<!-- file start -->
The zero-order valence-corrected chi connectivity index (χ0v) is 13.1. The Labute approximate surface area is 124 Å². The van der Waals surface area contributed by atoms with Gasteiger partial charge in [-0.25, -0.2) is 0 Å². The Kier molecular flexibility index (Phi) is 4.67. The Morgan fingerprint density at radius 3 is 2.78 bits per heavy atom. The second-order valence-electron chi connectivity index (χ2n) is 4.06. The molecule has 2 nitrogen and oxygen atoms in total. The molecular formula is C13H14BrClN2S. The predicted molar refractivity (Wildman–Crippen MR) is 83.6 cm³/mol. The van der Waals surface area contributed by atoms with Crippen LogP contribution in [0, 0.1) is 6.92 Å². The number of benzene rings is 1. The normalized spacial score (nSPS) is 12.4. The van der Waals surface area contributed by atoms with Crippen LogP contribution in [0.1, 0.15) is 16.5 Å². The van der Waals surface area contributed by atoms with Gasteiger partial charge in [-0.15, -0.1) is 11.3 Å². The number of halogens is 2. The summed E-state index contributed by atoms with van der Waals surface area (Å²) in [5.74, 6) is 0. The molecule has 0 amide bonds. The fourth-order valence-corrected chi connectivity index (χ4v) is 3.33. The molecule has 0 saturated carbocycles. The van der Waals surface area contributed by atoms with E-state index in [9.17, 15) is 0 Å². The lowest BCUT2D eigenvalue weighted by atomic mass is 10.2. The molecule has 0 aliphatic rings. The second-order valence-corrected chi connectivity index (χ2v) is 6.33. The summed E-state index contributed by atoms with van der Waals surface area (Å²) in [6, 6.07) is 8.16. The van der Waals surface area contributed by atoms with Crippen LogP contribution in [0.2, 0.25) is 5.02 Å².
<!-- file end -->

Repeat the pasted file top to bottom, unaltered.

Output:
The zero-order valence-corrected chi connectivity index (χ0v) is 13.1. The Labute approximate surface area is 124 Å². The van der Waals surface area contributed by atoms with Gasteiger partial charge in [-0.25, -0.2) is 0 Å². The Kier molecular flexibility index (Phi) is 4.67. The Morgan fingerprint density at radius 3 is 2.78 bits per heavy atom. The second-order valence-electron chi connectivity index (χ2n) is 4.06. The molecule has 2 nitrogen and oxygen atoms in total. The molecular formula is C13H14BrClN2S. The predicted molar refractivity (Wildman–Crippen MR) is 83.6 cm³/mol. The van der Waals surface area contributed by atoms with Crippen LogP contribution in [0, 0.1) is 6.92 Å². The number of benzene rings is 1. The normalized spacial score (nSPS) is 12.4. The van der Waals surface area contributed by atoms with Crippen LogP contribution in [0.1, 0.15) is 16.5 Å². The van der Waals surface area contributed by atoms with Gasteiger partial charge in [-0.15, -0.1) is 11.3 Å². The number of halogens is 2. The summed E-state index contributed by atoms with van der Waals surface area (Å²) in [5.74, 6) is 0. The molecule has 0 amide bonds. The fourth-order valence-corrected chi connectivity index (χ4v) is 3.33. The molecule has 0 saturated carbocycles. The van der Waals surface area contributed by atoms with E-state index in [9.17, 15) is 0 Å². The lowest BCUT2D eigenvalue weighted by atomic mass is 10.2. The molecule has 0 aliphatic rings. The second-order valence-corrected chi connectivity index (χ2v) is 6.33. The summed E-state index contributed by atoms with van der Waals surface area (Å²) in [6, 6.07) is 8.16. The van der Waals surface area contributed by atoms with Crippen LogP contribution in [0.2, 0.25) is 5.02 Å².